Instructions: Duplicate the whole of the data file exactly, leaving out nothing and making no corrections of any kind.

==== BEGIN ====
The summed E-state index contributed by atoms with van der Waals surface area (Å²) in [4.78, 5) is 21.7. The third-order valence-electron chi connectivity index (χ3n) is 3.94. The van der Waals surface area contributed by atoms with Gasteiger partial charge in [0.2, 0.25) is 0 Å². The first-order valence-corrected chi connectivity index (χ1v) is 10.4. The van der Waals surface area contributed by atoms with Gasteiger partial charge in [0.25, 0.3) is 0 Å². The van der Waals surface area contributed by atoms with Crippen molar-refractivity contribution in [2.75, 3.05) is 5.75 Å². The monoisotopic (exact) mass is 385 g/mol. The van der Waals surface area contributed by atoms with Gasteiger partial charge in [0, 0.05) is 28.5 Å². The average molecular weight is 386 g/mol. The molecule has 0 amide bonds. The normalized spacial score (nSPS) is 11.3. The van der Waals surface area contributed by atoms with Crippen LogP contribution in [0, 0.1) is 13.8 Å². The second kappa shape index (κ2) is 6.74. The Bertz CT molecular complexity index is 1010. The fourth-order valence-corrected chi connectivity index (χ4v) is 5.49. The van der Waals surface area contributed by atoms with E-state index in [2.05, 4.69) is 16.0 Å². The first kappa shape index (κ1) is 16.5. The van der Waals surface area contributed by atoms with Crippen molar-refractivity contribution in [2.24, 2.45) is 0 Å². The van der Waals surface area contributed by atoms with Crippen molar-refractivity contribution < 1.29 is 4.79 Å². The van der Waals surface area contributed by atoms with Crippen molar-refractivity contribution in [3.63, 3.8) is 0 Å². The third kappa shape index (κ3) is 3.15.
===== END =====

The summed E-state index contributed by atoms with van der Waals surface area (Å²) in [4.78, 5) is 21.7. The third-order valence-electron chi connectivity index (χ3n) is 3.94. The van der Waals surface area contributed by atoms with Gasteiger partial charge in [0.2, 0.25) is 0 Å². The first-order valence-corrected chi connectivity index (χ1v) is 10.4. The van der Waals surface area contributed by atoms with Gasteiger partial charge in [0.25, 0.3) is 0 Å². The van der Waals surface area contributed by atoms with Crippen molar-refractivity contribution in [2.75, 3.05) is 5.75 Å². The monoisotopic (exact) mass is 385 g/mol. The van der Waals surface area contributed by atoms with Gasteiger partial charge in [0, 0.05) is 28.5 Å². The average molecular weight is 386 g/mol. The molecule has 0 amide bonds. The normalized spacial score (nSPS) is 11.3. The van der Waals surface area contributed by atoms with Crippen LogP contribution in [0, 0.1) is 13.8 Å². The second kappa shape index (κ2) is 6.74. The Bertz CT molecular complexity index is 1010. The fourth-order valence-corrected chi connectivity index (χ4v) is 5.49. The van der Waals surface area contributed by atoms with E-state index in [2.05, 4.69) is 16.0 Å². The first kappa shape index (κ1) is 16.5. The van der Waals surface area contributed by atoms with Crippen molar-refractivity contribution in [2.24, 2.45) is 0 Å². The van der Waals surface area contributed by atoms with Crippen molar-refractivity contribution < 1.29 is 4.79 Å². The van der Waals surface area contributed by atoms with Crippen molar-refractivity contribution in [3.63, 3.8) is 0 Å². The third kappa shape index (κ3) is 3.15.